Materials Science Research Lecture
How structural changes in liquids correlate with changes in the dynamnical properties, and what role these processes play in glass formation and the glass transition remain outstanding questions. Although it is widely (but not universally) believed that the dynamical behavior is linked to the atomic structure of the liquid, this has been difficult to demonstrate experimentally. While the viscosity of the liquid changes by orders of magnitude with temperature, changes in the structure static structure factor, S(q), or pair correlation function, g(r), are almost negligible. However, the recent development of containerless processing methods and the introduction of intense X-ray and neutron sources have now enabled these changes to be accurately measured in deeply supercooled liquids.
Molecular dynamics (MD) and experimental studies of the viscosity in liquid metals have identified a crossover temperature near the liquidus temperature. The MD studies suggest that this marks the onset of cooperative atomic behavior in shear flow. Inelastic neutron scattering data are presented that partially support this. Additional results are presented that confirm a general correlation between dynamics and structure in metallic liquids. They also point to a microscopic origin for liquid fragility, with the atomic potentials for stronger liquids having a steeper repulsive part and less anharmonicity. Fragility and the reduced glass transition temperature are widely believed to correlate with glass formability. It will be shown that both quantities can be accurately calculated from properties of the high temperature liquid. The role of the structure of the liquid for crystal glass formation will also be discussed.
More about the Speaker:
Kenneth Kelton is Professor of Physics and the Arthur Holly Compton Professor in Arts & Sciences at Washington University in St. Louis. He received his Ph.D. in Applied Physics from Harvard University in 1983 and after a two year postdoctoral position at Harvard joined the Physics faculty at Washington University. In 2005, he was elected as a Fellow of the American Physical Society. He has been a visiting fellow at several Colleges within Cambridge University, most recently as an Overseas Visiting Scholar in St. John's College in 2003, and was visiting scientist in the Joint Institute of Neutron Sciences at Oak Ridge National Laboratory in 2012/2013. He served as the Chair of the Physics Department at Washington University from 2007 – 2012 and was the inaugural director of the Institute of Materials Science and Engineering at Washington University from July 2013 to July 2016.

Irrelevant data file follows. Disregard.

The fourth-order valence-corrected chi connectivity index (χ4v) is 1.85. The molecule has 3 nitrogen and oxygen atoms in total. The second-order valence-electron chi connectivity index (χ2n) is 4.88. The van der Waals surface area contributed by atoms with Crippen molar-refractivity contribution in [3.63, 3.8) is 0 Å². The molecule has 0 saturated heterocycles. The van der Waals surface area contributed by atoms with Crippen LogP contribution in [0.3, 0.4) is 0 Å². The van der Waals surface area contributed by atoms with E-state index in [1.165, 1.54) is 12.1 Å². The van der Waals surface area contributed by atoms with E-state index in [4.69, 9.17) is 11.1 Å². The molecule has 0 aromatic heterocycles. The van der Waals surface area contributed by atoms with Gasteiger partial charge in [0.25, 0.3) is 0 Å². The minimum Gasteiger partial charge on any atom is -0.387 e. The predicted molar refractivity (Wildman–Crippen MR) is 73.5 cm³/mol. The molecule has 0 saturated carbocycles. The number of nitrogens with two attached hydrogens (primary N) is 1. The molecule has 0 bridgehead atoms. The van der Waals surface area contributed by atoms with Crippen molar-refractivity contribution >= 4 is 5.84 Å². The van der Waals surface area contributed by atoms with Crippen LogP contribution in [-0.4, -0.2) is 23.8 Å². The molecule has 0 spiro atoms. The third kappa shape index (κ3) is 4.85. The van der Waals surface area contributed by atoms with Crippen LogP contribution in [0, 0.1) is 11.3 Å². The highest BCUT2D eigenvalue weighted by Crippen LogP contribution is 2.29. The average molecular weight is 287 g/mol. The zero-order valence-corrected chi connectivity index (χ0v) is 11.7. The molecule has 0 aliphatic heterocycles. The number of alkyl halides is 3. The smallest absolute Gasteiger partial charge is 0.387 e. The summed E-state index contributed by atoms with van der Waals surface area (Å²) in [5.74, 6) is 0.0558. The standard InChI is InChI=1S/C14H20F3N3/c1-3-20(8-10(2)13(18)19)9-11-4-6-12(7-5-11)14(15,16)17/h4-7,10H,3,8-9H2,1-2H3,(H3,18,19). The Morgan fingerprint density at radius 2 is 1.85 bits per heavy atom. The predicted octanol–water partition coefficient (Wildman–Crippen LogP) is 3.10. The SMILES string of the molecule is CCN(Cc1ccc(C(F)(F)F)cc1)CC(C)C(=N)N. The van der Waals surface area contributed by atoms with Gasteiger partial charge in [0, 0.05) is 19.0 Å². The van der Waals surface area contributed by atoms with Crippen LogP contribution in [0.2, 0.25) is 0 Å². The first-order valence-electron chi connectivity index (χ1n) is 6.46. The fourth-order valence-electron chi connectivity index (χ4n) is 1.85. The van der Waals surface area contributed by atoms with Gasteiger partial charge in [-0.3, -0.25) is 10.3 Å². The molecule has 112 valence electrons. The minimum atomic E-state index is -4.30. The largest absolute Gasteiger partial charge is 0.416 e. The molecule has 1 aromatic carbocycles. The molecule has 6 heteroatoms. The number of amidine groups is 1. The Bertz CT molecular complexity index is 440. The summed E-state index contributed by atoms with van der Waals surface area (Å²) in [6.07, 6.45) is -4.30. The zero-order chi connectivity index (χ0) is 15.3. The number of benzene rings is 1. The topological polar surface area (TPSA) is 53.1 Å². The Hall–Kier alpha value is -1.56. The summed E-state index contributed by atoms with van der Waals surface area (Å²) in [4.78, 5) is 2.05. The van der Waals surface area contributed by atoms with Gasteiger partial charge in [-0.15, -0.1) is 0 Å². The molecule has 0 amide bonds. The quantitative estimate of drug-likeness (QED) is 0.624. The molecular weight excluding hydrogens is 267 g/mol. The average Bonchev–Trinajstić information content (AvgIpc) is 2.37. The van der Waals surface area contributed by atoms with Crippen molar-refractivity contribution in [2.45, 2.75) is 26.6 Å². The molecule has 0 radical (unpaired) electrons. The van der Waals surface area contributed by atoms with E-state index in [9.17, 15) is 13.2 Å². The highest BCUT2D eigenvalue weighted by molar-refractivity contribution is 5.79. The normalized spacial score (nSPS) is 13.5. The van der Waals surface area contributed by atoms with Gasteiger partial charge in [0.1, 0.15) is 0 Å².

He has published almost 300 scientific articles, one book, "Nucleation in Condensed Matter," and is on the editorial advisory board for the Journal of Non-Crystalline Solids and Philosophical Magazine Letters. Kelton's current research interests include nucleation processes in condensed phase, in particular precipitation and crystallization of metallic and silicate glasses, metallic glass formation, structural, dynamical and thermophysical properties of supercooled liquids and the origin of liquid fragility and it's relation to glass formation.